Most leaders implement their peer-to-peer recognition ideas with the best of intentions at heart, but that doesn't mean their plan is solid.
Although peer recognition is one of the most efficient and impactful ways to recognize all the contributions being made across an organization, it can fizzle, and even backfire, when it's implemented poorly.
Here are five peer recognition ideas that are likely to fail, why're they prone to failure, and how you can improve on them:
1. Winner-take-all competitions
Although some healthy, spirited competition can be useful here and there, winner-takes-all peer recognition plans are destined to fail. Here's why:
They can only motivate a small fraction of a team. Every employee will eventually realize where they sit in the rankings, and whether or not they have a chance of winning. If they don't have a strong chance of winning, they won't feel a strong incentive to participate.
They can motivate employees to consciously decline to recognize their peers. If they're pushing themselves further down the rankings each time they recognize a colleague's contributions, employees will feel less motivated to give that recognition.
If you want sustained engagement with your peer-to-peer recognition program, make sure everyone is being rewarded. It's important to recognize and reward top performers appropriately, but equally crucial to reward everyone else for great the work they do.
2. Unequal power distribution
It's common for managers and others in leadership positions to expect their opinions to carry more weight, but in a peer-to-peer recognition program, they shouldn't.
Part of the magic of peer-to-peer recognition is the equality it promotes. When there's a major discrepancy between the value behind the recognition certain members give, the weight behind the recognition they give is perceived to be considerably larger.
Unequal power distribution undermines the foundation of peer-to-peer recognition. Under an unequal power dynamic, peer-to-peer recognition gives way to top-down recognition. Participants in a program like this aren't incentivized to make contributions that their peers appreciate; they're incentivized to compete for the favor of their boss.
You can avoid this by ensuring that everyone who participates in the program has an equal ability to show their appreciation, and that everyone's appreciation carries the same weight.
3. Boring rewards—or none at all
Rewards are a crucial element of any effective peer-to-peer recognition program. The recognition participants receive is the most impactful element of a program, but without some kind of tangible value attached to the recognition, engagement is likely to plummet.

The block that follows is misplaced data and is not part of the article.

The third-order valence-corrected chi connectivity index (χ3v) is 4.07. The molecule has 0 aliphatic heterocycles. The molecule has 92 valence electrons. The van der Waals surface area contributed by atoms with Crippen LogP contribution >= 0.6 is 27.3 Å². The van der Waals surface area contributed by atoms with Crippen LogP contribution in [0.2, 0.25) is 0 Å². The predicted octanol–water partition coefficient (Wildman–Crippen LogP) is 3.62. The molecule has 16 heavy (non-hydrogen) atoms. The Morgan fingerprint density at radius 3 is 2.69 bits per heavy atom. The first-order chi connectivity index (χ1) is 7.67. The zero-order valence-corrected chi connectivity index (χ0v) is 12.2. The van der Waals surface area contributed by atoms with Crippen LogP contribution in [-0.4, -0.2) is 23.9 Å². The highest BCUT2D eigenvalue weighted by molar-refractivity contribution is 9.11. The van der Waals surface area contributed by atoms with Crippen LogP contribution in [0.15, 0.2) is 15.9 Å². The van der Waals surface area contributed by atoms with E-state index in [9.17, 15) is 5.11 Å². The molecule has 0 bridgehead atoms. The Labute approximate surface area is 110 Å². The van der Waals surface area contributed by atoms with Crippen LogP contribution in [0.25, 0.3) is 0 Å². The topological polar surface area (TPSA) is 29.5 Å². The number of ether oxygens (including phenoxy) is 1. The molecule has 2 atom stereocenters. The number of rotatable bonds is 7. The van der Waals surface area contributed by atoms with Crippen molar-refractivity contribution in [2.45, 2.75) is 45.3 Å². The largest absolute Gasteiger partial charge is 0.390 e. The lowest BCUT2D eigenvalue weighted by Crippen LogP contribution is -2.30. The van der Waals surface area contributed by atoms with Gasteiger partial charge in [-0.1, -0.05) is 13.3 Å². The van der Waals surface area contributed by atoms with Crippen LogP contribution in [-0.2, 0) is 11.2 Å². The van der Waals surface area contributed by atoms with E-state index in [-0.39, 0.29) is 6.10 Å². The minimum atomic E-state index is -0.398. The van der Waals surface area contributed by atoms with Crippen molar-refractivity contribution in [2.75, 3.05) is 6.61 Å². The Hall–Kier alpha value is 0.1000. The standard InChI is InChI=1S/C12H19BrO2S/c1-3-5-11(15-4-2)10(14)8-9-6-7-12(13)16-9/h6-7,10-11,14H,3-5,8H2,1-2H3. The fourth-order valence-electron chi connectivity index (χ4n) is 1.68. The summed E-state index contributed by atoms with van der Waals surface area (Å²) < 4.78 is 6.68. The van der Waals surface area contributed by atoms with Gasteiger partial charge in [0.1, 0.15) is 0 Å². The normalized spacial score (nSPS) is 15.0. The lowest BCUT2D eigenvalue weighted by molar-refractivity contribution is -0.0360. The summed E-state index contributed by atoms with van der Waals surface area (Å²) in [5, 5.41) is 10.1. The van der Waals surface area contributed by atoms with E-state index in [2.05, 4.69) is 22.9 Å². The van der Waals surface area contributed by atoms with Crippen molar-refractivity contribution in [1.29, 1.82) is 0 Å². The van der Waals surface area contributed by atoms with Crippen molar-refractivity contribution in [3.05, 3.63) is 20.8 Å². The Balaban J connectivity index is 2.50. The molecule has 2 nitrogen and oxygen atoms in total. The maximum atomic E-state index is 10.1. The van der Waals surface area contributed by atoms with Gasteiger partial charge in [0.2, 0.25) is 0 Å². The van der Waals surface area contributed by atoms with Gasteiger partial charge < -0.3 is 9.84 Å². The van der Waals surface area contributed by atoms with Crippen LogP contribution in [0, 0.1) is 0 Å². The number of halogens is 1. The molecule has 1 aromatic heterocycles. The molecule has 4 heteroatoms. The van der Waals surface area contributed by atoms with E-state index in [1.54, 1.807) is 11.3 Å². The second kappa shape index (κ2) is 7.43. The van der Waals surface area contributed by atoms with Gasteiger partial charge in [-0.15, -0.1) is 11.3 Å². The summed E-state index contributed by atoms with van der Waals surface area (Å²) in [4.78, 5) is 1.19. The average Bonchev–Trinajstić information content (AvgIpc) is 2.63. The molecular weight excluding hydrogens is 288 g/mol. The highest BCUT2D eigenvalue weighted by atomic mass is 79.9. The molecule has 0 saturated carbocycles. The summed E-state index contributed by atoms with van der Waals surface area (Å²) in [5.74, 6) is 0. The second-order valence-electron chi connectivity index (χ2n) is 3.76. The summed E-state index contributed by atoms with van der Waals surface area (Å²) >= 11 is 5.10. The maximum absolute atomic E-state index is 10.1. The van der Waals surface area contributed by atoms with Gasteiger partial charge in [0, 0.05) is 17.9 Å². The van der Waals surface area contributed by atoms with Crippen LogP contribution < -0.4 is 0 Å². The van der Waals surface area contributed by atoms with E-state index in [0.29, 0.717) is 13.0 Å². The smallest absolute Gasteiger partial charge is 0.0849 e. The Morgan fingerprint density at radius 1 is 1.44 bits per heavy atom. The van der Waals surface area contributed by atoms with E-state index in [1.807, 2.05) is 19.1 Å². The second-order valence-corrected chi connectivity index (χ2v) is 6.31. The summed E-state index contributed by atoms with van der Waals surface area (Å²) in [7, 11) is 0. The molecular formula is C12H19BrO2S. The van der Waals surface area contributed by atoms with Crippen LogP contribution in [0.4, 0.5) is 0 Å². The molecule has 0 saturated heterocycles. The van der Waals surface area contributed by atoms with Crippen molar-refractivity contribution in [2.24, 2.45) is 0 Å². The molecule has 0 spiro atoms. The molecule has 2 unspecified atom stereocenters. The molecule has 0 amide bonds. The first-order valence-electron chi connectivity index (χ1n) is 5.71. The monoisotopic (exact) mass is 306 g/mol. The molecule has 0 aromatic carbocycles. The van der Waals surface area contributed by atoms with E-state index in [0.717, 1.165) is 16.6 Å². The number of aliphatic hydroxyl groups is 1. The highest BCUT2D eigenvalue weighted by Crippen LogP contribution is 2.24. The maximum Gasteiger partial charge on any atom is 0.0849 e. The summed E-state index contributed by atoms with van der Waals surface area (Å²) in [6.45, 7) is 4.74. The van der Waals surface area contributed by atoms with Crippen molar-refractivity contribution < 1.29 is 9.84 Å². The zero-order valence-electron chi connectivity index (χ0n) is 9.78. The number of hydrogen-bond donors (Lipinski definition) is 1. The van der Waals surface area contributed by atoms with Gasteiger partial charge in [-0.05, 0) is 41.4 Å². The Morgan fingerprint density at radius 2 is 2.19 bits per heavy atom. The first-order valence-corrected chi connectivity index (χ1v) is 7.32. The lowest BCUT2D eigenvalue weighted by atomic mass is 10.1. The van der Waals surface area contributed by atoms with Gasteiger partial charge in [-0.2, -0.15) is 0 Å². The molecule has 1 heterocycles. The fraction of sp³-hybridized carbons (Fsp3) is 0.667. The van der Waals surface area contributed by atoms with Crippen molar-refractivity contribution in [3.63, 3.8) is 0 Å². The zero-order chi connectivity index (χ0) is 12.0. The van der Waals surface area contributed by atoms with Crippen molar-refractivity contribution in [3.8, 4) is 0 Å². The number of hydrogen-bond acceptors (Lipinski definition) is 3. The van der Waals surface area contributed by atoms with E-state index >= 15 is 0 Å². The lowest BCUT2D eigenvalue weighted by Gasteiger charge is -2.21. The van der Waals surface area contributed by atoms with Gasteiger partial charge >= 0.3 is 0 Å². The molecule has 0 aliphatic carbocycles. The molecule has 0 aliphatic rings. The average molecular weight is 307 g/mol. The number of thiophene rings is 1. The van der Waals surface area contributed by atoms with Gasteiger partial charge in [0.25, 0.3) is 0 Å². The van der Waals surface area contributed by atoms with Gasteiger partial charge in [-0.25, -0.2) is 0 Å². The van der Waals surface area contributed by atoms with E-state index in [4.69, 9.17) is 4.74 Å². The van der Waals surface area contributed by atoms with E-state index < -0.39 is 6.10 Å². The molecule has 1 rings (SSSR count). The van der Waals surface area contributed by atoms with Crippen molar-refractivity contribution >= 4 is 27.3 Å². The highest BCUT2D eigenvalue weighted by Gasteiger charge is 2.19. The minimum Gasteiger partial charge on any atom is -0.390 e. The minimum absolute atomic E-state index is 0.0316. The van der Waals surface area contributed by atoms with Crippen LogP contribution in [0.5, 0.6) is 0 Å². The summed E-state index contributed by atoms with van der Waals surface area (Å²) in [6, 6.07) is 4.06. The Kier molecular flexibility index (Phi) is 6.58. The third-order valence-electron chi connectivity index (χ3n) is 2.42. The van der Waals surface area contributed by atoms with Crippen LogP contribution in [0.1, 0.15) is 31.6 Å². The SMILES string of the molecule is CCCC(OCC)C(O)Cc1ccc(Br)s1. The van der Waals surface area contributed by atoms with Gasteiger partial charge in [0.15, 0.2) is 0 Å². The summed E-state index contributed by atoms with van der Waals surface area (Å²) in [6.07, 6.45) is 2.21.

How do we know that? We tested it.
By their eighteenth month, companies that went with non-tangible "kudos" or "pat on the back" recognition, with no real-world value as their reward, saw participation rates that were 50 percent lower than those that chose tangible rewards.
Sure, a digital "pat on the back" is probably going to perform better than nothing at all, but it's not going to outperform a peer recognition system with real rewards.
You don't have to break the bank to provide meaningful rewards, either. Check out this list of low-cost, creative rewards you can offer.
The more people participate in a recognition program, the better. If your peer-to-peer recognition idea excludes members of your team who would willingly participate, you're missing out on a great opportunity.
Just like each member of your team makes unique and valuable contributions to your organization, each member also provides a unique perspective on the contributions their colleagues make.
Give everyone a chance to participate, whether they're senior executives, or new hires on their first day. Doing this will improve the cohesiveness of your team, and the effectiveness or your recognition program.
5. Mandatory fun
Everyone's idea of fun is different, but the one thing most people can agree on is that mandatory fun isn't.
Forcing people to unwillingly participate in a system, even one that is designed to be enjoyable, is a surefire way to produce poor results and inspire poor engagement. Those who are actively disengaged with can even negatively impact the engagement of others.
A great peer-to-peer recognition idea is one that your team will find irresistible to participate in, but isn't forced into.
How do you come up with one that good?
Feedback is a gift. Learn to accept it—even crave it—and use it constructively to improve your program. The harshest critics of your current program might have only one sticking point, and their point could be valid.
Peer-to-peer recognition is an incredibly impactful engagement tool, but just like any powerful tool, it's important to understand what makes it work and play to its advantages. Take a look at your current peer-to-peer recognition initiative, and make sure you're giving it the best chance for success.
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